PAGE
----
FOR FURTHER INFORMATION CONTACT
AUSA VICKIE E. LEDUC or
MARCIA MURPHY at 410-209-4885
OCTOBER 11, 2007
FOR IMMEDIATE RELEASE
WEST VIRGINIA HEALTH AND SAFETY OFFICIAL
BRIBED BY MARYLAND FIRMS
Defendant Accepted Bribes in Return for Contracts for Asbestos and Lead Abatement
Greenbelt, Maryland - Paul Prendergast, age 45, of Gaithersburg, Maryland, pleaded guilty today to violating the Travel Act in connection with accepting bribes in violation of the West Virginia Bribery and Corrupt Practices Act, announced United States Attorney for the District of Maryland Rod J. Rosenstein and Assistant Attorney General for the Justice Department’s Environment and Natural Resources Division Ronald J. Tenpas.
“The investigation into this corruption scheme will continue,” said Maryland U.S. Attorney Rod J. Rosenstein. “We cannot allow public officials to award contracts to the corrupt businesses.”
"By accepting bribes, the defendant violated the public trust, by not awarding contracts to asbestos cleanup firms solely on the basis of their competence to do the job safely and correctly," said Special Agent in Charge David Dillon of the EPA's Criminal Enforcement Office in Philadelphia. "Government employees who misuse their authority for financial gain -- and potentially risk the public health and the environment while doing it -- will be prosecuted."
According to the plea agreement, from 1998 to March 2003 Prendergast worked as an Occupational Health and Safety Coordinator at the West Virginia Department of Administration, General Services Division (GSD), receiving and reviewing bids submitted for asbestos and lead-abatement projects. For certain asbestos and lead abatement jobs, Prendergast had primary authority to award contracts to the lowest bidder. He was also responsible for overseeing work performed on the projects and had primary authority to approve payment requests submitted by the contractor.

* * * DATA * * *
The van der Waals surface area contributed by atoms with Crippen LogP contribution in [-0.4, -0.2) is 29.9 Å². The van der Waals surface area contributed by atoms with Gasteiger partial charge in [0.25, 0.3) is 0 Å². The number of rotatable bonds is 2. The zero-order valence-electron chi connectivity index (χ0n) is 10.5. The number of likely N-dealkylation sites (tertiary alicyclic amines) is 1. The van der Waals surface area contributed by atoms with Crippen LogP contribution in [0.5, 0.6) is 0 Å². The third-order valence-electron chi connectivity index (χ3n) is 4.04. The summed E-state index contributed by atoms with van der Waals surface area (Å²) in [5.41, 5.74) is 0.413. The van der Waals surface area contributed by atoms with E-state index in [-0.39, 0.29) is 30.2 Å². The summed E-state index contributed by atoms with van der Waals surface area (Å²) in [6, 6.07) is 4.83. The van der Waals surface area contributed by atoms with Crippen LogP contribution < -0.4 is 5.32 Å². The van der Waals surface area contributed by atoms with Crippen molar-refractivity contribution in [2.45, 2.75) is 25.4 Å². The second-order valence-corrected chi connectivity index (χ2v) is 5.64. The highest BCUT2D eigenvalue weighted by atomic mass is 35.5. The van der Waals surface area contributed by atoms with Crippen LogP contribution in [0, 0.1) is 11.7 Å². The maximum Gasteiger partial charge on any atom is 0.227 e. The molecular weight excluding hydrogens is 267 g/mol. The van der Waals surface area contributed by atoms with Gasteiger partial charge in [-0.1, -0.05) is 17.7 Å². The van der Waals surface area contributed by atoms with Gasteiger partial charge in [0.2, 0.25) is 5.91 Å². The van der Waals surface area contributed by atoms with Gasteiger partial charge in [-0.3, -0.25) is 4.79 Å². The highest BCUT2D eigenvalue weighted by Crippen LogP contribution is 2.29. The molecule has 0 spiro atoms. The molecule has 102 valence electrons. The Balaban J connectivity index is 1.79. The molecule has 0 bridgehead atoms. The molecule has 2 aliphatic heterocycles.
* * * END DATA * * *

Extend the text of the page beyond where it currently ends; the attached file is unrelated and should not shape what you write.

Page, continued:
Two of these contractors were Maryland corporations engaged in asbestos and lead abatement work in Maryland and West Virginia. The contractors were affiliated companies, and were jointly operated and managed. Between August 1998 and January 2003, these contractors performed a number of abatement contracts for GSD. Immediately upon leaving his employment with GSD, Prendergast worked for one of these companies.
Prendergast admits that he unlawfully provided one of these contractors with confidential bid information that he received from other abatement firms regarding contracts to perform asbestos and lead abatement at various buildings in the West Virginia State Capitol Complex. This contractor then used the bid information to submit bids to the State of West Virginia that were lower than those submitted by other abatement companies. Prendergast would then award the contracts and approve payments to the contractor, and caused the State of West Virginia to mail checks to the contractor. While he maintained bid and operational authority over contracts of interest to the contractor, Prendergast also received money and other benefits from the contractor, including three checks from 2000 to 2003 in the amounts of $6,000, $2,500 and $2,500.
In 2001, while still employed by GSD, Prendergast prepared a business proposal for the contractor involving a joint venture for a landfill in West Virginia, with the expectation that he would share jointly in the proceeds.
In April 2003, following negotiations that had begun in or about 2000, the other contractor involved hired Prendergast at nearly triple the salary he received from GSD: from April 2003 to January 2005, Prendergast received $85,000 as “salary” from this second contractor; and from December 2003 to December 2004, Prendergast accepted $55,000 from a subcontractor over whom he had oversight responsibility in his position as project manager for the second contractor.
Prendergast faces a maximum sentence of five years in prison followed by three years of supervised release, and a $250,00 fine or twice the gain derived from the crime or loss caused to the victim. U.S. District Judge Peter J. Messitte has not yet scheduled a sentencing date.
United States Attorney Rod J. Rosenstein praised the U.S. Environmental Protection Agency - Criminal Investigation Division, the West Virginia Legislature’s Commission on Special Investigations and the Naval Criminal Investigative Service for their investigative work. Mr. Rosenstein thanked Assistant U.S. Attorney Gina L. Simms and U.S. Department of Justice Trial Attorney Noreen McCarthy, who are prosecuting the case.